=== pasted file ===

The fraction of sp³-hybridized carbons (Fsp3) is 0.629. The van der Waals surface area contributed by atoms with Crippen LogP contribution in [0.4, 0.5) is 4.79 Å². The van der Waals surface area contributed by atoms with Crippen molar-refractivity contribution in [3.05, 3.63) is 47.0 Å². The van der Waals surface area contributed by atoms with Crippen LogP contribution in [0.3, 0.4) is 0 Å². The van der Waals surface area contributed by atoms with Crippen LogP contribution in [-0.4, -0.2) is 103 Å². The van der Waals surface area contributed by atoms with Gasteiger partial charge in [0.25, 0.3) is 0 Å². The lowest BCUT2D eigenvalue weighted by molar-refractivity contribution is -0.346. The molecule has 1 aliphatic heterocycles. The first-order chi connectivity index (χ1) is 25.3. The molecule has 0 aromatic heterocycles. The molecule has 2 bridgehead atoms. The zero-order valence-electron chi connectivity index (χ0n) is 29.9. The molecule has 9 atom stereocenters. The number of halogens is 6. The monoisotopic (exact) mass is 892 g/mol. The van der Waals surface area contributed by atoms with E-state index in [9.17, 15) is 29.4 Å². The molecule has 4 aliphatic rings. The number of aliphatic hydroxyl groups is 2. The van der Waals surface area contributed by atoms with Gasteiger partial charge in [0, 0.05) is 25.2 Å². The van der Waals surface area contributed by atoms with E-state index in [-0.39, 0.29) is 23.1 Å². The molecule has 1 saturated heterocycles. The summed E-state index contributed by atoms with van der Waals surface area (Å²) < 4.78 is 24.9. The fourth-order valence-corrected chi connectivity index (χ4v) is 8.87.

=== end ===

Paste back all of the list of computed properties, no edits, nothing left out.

The fraction of sp³-hybridized carbons (Fsp3) is 0.629. The van der Waals surface area contributed by atoms with Crippen LogP contribution in [0.4, 0.5) is 4.79 Å². The van der Waals surface area contributed by atoms with Crippen molar-refractivity contribution in [3.05, 3.63) is 47.0 Å². The van der Waals surface area contributed by atoms with Crippen LogP contribution in [0.3, 0.4) is 0 Å². The van der Waals surface area contributed by atoms with Crippen LogP contribution in [-0.4, -0.2) is 103 Å². The van der Waals surface area contributed by atoms with Gasteiger partial charge in [0.25, 0.3) is 0 Å². The lowest BCUT2D eigenvalue weighted by molar-refractivity contribution is -0.346. The molecule has 1 aliphatic heterocycles. The first-order chi connectivity index (χ1) is 25.3. The molecule has 0 aromatic heterocycles. The molecule has 2 bridgehead atoms. The zero-order valence-electron chi connectivity index (χ0n) is 29.9. The molecule has 9 atom stereocenters. The number of halogens is 6. The monoisotopic (exact) mass is 892 g/mol. The van der Waals surface area contributed by atoms with E-state index in [9.17, 15) is 29.4 Å². The molecule has 4 aliphatic rings. The number of aliphatic hydroxyl groups is 2. The van der Waals surface area contributed by atoms with Gasteiger partial charge in [0, 0.05) is 25.2 Å². The van der Waals surface area contributed by atoms with E-state index in [-0.39, 0.29) is 23.1 Å². The molecule has 1 saturated heterocycles. The summed E-state index contributed by atoms with van der Waals surface area (Å²) < 4.78 is 24.9. The fourth-order valence-corrected chi connectivity index (χ4v) is 8.87.